Review: Burton’s new fantasy builds magical home

Page Kimzey
Audio Editor

"Miss Peregrine's Home for Peculiar Children" was released Sept. 30, with a $28.8 million opening weekend. Photo from
“Miss Peregrine’s Home for Peculiar Children” was released Sept. 30, with a $28.8 million opening weekend. Photo from

Miss Peregrine’s Home for Peculiar Children” is a PG-13 rated movie that came out on Sept. 30.

Directed by Tim Burton, the original book was written by Ransom Riggs for young adults, published in June of 2011.

Riggs originally wanted it to be a graphic novel so he could add photographs he had collected over the years but ended up using the photographs as a guide to write a narrative.

This book was placed in the #1 spot on the New York Times best seller award list, Children’s Chapter Book, in April 2012. It stayed there until May 2012 then dropped to fourth.

The film includes big name actors like Samuel L. Jackson (Nick Fury in “the Avengers”) playing Mr. Barron, the antagonist and Eva Green (Artemisia in “300: Rise of an Empire”) who stars as the Miss Peregrine, the children’s caregiver. Rupert Everett (Dr. Claw in “Inspector Gadget”) also has a small role playing a form of Mr. Barron.

The plot of the film is the protagonist, Asa Butterfield (Jacob “Jake” Portman) goes on an adventure to discover if the stories told to him by his grandfather, Terence Stamp (Abraham “Abe” Portman) were true.

Most of these stories were about a children’s home in Wales where Abe spent some of his time. This home wasn’t for ordinary children but for “peculiar children,” meaning children who were different and had some sort of unique abilities or powers that were not safe for the real world.

Throughout Jake’s journey, he discovers the children’s home which his grandfather talked nonstop about, got to know the children and caregiver who live there and began to learn and understand their way of life.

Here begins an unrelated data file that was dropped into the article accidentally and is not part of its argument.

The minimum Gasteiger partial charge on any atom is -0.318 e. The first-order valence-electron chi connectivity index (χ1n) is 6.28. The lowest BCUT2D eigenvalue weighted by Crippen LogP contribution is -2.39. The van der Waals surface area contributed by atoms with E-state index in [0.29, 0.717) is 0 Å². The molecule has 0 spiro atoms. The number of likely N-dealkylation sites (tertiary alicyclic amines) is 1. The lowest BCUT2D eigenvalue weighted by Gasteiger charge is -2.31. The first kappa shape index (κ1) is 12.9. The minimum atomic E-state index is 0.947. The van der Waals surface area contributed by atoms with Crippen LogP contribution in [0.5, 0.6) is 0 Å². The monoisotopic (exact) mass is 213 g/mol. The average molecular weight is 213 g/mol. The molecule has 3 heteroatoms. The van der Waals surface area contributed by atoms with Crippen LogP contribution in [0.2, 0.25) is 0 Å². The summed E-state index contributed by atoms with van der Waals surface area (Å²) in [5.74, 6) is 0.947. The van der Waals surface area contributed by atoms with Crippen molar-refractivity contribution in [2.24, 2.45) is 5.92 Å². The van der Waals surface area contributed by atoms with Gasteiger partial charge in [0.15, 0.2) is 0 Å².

Jake later is left to save the day when the hollows, monsters of the peculiar world, come to get the children and Miss Peregrine. Jake is the only one who can see these beasts and is left to defeat them all and save Miss Peregrine, who ends up being captured.

Film watchers will follow Jake as he learns to be a hero and falls in love throughout the span of the two-hour movie.
This movie is not a movie for families who have young children. Although this movie is not meant to be scary, Burton has added a couple jump scares and creepy looking characters, which could potentially scare some children. Burton is known for his creepy and dark films, so it would be assumed this film would follow the trend. This film is much lower “on that scale” than some of his other films as “Alice in Wonderland” or “Beetlejuice.”

Miss Peregrine’s Home for Peculiar Children has received good rating since it was released on Sept. 30, and is a must see for anyone into Burton’s movies or enjoys unique story lines.


Support our Sponsors!

ChurchadwebFull page photoonline-grabber#63 Webster Groves HS (1)

Leave a Reply